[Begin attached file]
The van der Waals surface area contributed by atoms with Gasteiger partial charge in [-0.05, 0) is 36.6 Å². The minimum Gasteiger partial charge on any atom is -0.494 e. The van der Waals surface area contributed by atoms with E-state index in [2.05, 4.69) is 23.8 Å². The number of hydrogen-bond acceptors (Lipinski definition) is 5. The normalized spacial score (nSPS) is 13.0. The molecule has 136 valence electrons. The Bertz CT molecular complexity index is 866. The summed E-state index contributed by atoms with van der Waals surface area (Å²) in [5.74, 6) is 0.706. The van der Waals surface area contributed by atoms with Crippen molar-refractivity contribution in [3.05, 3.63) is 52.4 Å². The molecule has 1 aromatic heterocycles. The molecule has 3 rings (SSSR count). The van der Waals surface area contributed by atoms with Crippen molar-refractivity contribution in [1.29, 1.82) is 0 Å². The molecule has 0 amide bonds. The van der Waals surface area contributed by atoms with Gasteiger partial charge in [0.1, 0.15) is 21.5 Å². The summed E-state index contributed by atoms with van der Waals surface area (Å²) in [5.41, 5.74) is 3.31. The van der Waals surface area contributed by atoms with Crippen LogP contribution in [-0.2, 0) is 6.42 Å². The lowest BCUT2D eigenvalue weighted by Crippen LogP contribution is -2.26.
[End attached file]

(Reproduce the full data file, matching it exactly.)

The van der Waals surface area contributed by atoms with Gasteiger partial charge in [-0.05, 0) is 36.6 Å². The minimum Gasteiger partial charge on any atom is -0.494 e. The van der Waals surface area contributed by atoms with E-state index in [2.05, 4.69) is 23.8 Å². The number of hydrogen-bond acceptors (Lipinski definition) is 5. The normalized spacial score (nSPS) is 13.0. The molecule has 136 valence electrons. The Bertz CT molecular complexity index is 866. The summed E-state index contributed by atoms with van der Waals surface area (Å²) in [5.74, 6) is 0.706. The van der Waals surface area contributed by atoms with Crippen molar-refractivity contribution in [3.05, 3.63) is 52.4 Å². The molecule has 1 aromatic heterocycles. The molecule has 3 rings (SSSR count). The van der Waals surface area contributed by atoms with Crippen molar-refractivity contribution in [1.29, 1.82) is 0 Å². The molecule has 0 amide bonds. The van der Waals surface area contributed by atoms with Gasteiger partial charge in [0.1, 0.15) is 21.5 Å². The summed E-state index contributed by atoms with van der Waals surface area (Å²) in [5.41, 5.74) is 3.31. The van der Waals surface area contributed by atoms with Crippen LogP contribution in [-0.2, 0) is 6.42 Å². The lowest BCUT2D eigenvalue weighted by Crippen LogP contribution is -2.26.